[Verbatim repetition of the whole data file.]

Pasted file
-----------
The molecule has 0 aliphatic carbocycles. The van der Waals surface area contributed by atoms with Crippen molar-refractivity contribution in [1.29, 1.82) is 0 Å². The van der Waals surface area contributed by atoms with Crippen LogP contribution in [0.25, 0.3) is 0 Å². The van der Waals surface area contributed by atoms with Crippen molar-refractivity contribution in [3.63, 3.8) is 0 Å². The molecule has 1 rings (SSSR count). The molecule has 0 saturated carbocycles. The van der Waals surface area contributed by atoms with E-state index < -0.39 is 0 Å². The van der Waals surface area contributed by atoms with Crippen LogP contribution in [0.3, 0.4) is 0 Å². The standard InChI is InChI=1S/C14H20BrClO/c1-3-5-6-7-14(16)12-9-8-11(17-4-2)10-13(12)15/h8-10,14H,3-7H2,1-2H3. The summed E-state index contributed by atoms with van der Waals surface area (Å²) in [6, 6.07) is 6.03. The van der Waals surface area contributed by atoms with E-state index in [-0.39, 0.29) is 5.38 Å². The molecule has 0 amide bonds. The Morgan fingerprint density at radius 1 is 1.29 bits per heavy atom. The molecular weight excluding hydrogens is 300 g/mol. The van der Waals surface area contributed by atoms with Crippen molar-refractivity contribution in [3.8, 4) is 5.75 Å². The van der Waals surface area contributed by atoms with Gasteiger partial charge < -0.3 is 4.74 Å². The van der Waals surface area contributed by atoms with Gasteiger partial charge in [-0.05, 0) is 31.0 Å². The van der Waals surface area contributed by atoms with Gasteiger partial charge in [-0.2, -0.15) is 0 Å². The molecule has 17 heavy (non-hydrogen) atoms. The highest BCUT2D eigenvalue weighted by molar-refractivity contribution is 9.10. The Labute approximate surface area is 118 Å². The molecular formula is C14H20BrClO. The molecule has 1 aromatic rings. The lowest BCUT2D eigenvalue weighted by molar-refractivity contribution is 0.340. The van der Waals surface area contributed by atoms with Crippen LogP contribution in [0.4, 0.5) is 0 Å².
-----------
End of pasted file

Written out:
The molecule has 0 aliphatic carbocycles. The van der Waals surface area contributed by atoms with Crippen molar-refractivity contribution in [1.29, 1.82) is 0 Å². The van der Waals surface area contributed by atoms with Crippen LogP contribution in [0.25, 0.3) is 0 Å². The van der Waals surface area contributed by atoms with Crippen molar-refractivity contribution in [3.63, 3.8) is 0 Å². The molecule has 1 rings (SSSR count). The molecule has 0 saturated carbocycles. The van der Waals surface area contributed by atoms with E-state index < -0.39 is 0 Å². The van der Waals surface area contributed by atoms with Crippen LogP contribution in [0.3, 0.4) is 0 Å². The standard InChI is InChI=1S/C14H20BrClO/c1-3-5-6-7-14(16)12-9-8-11(17-4-2)10-13(12)15/h8-10,14H,3-7H2,1-2H3. The summed E-state index contributed by atoms with van der Waals surface area (Å²) in [6, 6.07) is 6.03. The van der Waals surface area contributed by atoms with E-state index in [-0.39, 0.29) is 5.38 Å². The molecule has 0 amide bonds. The Morgan fingerprint density at radius 1 is 1.29 bits per heavy atom. The molecular weight excluding hydrogens is 300 g/mol. The van der Waals surface area contributed by atoms with Crippen molar-refractivity contribution in [3.8, 4) is 5.75 Å². The van der Waals surface area contributed by atoms with Gasteiger partial charge < -0.3 is 4.74 Å². The van der Waals surface area contributed by atoms with Gasteiger partial charge in [-0.05, 0) is 31.0 Å². The van der Waals surface area contributed by atoms with Gasteiger partial charge in [-0.2, -0.15) is 0 Å². The molecule has 17 heavy (non-hydrogen) atoms. The highest BCUT2D eigenvalue weighted by molar-refractivity contribution is 9.10. The Labute approximate surface area is 118 Å². The molecular formula is C14H20BrClO. The molecule has 1 aromatic rings. The lowest BCUT2D eigenvalue weighted by molar-refractivity contribution is 0.340. The van der Waals surface area contributed by atoms with Crippen LogP contribution in [0.4, 0.5) is 0 Å².